Monday, March 27, 2017

An Exit Guide on a mission

The other day, I had a conversation with a woman who was about to embark on a visit in rural Washington to be an Exit Guide. This term was unfamiliar to me, even having read Derek Humphrey's book, The Final Exit, a number of years ago. Humphrey was a founder of The Hemlock Society. The Society's name disappeared when it merged and became the more mainstream non-profit, Compassion and Choices.

Apparently some were unhappy with this and decided to continue the efforts of Humphrey. I must admit I felt a bit queasy when reading chapters in The Final Exit which explain how to tie a bag around your neck after ingesting medications, and how "to go together" with your loved one.

The Exit Guide I met is a retired physician though she said this wasn't necessary. She had joined and been trained by the Final Exit Network to be present with the person wishing to end their life. From her, I learned that pure nitrogen (N2) works well and the individual passes out without struggling in about 30 seconds and is soon dead from lack of oxygen. There are head-bag kits and videos on line for instruction and purchase. The individual she was visiting had some degree of dementia and lived in Washington State (where a death with dignity law exists) and this individual apparently did not qualify for physician assisted death.

I have so many questions. How much "assistance/instruction" can the Exit Guide give without being held legally liable? Do they remove the plastic bag and equipment before reporting the death, thus making it very hard to determine it was a suicide? How careful is the vetting? What degree of dementia is acceptable with their criteria? Washington State law says you have to be considered terminal within 6 months. What guidelines do the Exit Guides follow?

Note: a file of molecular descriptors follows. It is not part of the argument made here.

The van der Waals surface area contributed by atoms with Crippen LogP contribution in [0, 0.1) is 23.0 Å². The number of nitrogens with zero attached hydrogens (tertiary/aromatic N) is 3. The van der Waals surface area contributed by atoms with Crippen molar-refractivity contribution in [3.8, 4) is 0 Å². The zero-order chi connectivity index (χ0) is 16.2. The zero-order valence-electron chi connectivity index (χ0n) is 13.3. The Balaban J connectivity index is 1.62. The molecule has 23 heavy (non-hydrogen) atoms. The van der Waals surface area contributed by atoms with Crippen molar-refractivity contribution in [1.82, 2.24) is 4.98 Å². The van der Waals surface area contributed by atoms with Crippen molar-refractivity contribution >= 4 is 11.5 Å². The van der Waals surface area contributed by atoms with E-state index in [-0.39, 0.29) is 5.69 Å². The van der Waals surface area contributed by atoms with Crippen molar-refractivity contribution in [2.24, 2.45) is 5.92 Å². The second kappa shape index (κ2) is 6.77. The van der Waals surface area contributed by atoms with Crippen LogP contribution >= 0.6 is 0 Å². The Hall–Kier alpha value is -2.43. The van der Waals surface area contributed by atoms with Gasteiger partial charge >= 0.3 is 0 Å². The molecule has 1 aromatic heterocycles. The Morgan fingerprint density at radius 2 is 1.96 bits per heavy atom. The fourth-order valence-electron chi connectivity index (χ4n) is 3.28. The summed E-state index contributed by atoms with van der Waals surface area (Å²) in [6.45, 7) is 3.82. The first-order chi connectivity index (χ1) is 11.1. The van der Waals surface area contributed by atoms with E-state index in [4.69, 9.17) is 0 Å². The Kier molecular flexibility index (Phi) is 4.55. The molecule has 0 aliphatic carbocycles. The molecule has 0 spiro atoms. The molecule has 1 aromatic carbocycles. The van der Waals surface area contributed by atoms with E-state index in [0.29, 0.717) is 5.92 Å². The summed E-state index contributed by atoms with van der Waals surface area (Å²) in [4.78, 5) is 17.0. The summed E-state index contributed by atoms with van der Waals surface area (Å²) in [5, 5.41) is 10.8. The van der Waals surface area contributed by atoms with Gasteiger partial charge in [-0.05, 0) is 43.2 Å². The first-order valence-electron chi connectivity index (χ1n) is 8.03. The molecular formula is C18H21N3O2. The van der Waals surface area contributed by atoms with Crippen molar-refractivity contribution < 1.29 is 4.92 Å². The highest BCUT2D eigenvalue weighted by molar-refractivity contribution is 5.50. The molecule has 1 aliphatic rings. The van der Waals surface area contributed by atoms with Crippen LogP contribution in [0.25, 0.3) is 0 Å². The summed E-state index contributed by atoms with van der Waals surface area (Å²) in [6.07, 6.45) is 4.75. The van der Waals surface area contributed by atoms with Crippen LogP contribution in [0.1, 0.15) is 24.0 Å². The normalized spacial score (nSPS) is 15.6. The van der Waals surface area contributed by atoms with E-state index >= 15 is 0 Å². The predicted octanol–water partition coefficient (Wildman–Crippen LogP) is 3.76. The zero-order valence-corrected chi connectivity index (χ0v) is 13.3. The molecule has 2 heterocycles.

In addition to individual cases, some states are now looking to use nitrogen as the favored means for executions. There is a great deal of discussion about what's going on in Oklahoma.

For myself, I don't think I could become an Exit Guide. Could you? It's a question of a bright line between supporting an individual's autonomy and protecting their rights when mentally incompetent or not terminal. Making "how to" kits for head-bags and nitrogen, still makes me queasy.

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